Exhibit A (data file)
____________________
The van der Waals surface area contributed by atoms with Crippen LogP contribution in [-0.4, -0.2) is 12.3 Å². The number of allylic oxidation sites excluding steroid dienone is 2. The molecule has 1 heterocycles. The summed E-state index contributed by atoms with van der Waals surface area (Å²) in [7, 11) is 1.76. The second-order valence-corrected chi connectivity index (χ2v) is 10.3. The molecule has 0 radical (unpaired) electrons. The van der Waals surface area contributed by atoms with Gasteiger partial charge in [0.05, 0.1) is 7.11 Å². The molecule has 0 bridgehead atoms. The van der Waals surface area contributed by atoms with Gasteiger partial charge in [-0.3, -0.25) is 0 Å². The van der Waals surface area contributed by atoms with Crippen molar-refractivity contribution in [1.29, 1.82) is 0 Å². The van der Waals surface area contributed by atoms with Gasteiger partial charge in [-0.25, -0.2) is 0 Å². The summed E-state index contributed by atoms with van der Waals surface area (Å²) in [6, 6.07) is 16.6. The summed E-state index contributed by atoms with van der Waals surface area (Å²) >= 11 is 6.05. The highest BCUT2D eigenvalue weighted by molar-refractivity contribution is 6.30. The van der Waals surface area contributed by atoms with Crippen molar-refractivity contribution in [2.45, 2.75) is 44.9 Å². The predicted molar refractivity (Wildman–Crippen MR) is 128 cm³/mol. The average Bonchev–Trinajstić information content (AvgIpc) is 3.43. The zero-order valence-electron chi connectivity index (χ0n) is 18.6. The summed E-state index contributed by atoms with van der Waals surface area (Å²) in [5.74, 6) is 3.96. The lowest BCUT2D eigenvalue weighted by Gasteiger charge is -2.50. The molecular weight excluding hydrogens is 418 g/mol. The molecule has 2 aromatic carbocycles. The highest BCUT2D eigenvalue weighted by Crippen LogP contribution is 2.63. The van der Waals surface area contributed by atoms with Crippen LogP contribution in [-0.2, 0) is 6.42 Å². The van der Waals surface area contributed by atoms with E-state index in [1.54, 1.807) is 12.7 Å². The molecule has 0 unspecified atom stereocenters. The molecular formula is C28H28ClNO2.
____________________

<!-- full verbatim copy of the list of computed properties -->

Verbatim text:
The van der Waals surface area contributed by atoms with Crippen LogP contribution in [-0.4, -0.2) is 12.3 Å². The number of allylic oxidation sites excluding steroid dienone is 2. The molecule has 1 heterocycles. The summed E-state index contributed by atoms with van der Waals surface area (Å²) in [7, 11) is 1.76. The second-order valence-corrected chi connectivity index (χ2v) is 10.3. The molecule has 0 radical (unpaired) electrons. The van der Waals surface area contributed by atoms with Gasteiger partial charge in [0.05, 0.1) is 7.11 Å². The molecule has 0 bridgehead atoms. The van der Waals surface area contributed by atoms with Gasteiger partial charge in [-0.3, -0.25) is 0 Å². The van der Waals surface area contributed by atoms with Crippen molar-refractivity contribution in [1.29, 1.82) is 0 Å². The van der Waals surface area contributed by atoms with Gasteiger partial charge in [-0.25, -0.2) is 0 Å². The summed E-state index contributed by atoms with van der Waals surface area (Å²) in [6, 6.07) is 16.6. The summed E-state index contributed by atoms with van der Waals surface area (Å²) >= 11 is 6.05. The highest BCUT2D eigenvalue weighted by molar-refractivity contribution is 6.30. The van der Waals surface area contributed by atoms with Crippen molar-refractivity contribution in [2.45, 2.75) is 44.9 Å². The predicted molar refractivity (Wildman–Crippen MR) is 128 cm³/mol. The average Bonchev–Trinajstić information content (AvgIpc) is 3.43. The zero-order valence-electron chi connectivity index (χ0n) is 18.6. The summed E-state index contributed by atoms with van der Waals surface area (Å²) in [5.74, 6) is 3.96. The lowest BCUT2D eigenvalue weighted by Gasteiger charge is -2.50. The molecular weight excluding hydrogens is 418 g/mol. The molecule has 2 aromatic carbocycles. The highest BCUT2D eigenvalue weighted by Crippen LogP contribution is 2.63. The van der Waals surface area contributed by atoms with Crippen LogP contribution in [-0.2, 0) is 6.42 Å². The van der Waals surface area contributed by atoms with E-state index in [1.54, 1.807) is 12.7 Å². The molecule has 0 unspecified atom stereocenters. The molecular formula is C28H28ClNO2.